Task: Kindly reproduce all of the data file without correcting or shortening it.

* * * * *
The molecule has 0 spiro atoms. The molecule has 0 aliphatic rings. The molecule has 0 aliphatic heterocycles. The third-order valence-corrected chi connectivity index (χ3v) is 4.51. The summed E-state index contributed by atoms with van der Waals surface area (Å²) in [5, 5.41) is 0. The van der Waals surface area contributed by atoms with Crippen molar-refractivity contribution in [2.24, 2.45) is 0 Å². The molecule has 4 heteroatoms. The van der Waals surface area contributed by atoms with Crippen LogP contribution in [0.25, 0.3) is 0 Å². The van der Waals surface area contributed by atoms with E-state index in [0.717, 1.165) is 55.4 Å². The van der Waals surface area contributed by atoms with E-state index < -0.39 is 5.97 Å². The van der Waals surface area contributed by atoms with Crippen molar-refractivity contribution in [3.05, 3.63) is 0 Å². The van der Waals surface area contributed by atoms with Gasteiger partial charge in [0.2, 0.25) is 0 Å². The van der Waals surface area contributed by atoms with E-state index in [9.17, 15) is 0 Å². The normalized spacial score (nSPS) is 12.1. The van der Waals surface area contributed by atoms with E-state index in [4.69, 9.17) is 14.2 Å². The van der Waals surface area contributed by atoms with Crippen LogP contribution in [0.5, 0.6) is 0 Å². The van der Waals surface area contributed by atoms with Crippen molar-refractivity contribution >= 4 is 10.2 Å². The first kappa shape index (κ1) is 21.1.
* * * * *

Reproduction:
The molecule has 0 spiro atoms. The molecule has 0 aliphatic rings. The molecule has 0 aliphatic heterocycles. The third-order valence-corrected chi connectivity index (χ3v) is 4.51. The summed E-state index contributed by atoms with van der Waals surface area (Å²) in [5, 5.41) is 0. The van der Waals surface area contributed by atoms with Crippen molar-refractivity contribution in [2.24, 2.45) is 0 Å². The molecule has 4 heteroatoms. The van der Waals surface area contributed by atoms with Crippen LogP contribution in [0.25, 0.3) is 0 Å². The van der Waals surface area contributed by atoms with E-state index in [0.717, 1.165) is 55.4 Å². The van der Waals surface area contributed by atoms with E-state index < -0.39 is 5.97 Å². The van der Waals surface area contributed by atoms with Crippen molar-refractivity contribution in [3.05, 3.63) is 0 Å². The van der Waals surface area contributed by atoms with Gasteiger partial charge in [0.2, 0.25) is 0 Å². The van der Waals surface area contributed by atoms with E-state index in [9.17, 15) is 0 Å². The normalized spacial score (nSPS) is 12.1. The van der Waals surface area contributed by atoms with E-state index in [4.69, 9.17) is 14.2 Å². The van der Waals surface area contributed by atoms with Crippen LogP contribution in [0.5, 0.6) is 0 Å². The van der Waals surface area contributed by atoms with Crippen molar-refractivity contribution >= 4 is 10.2 Å². The first kappa shape index (κ1) is 21.1.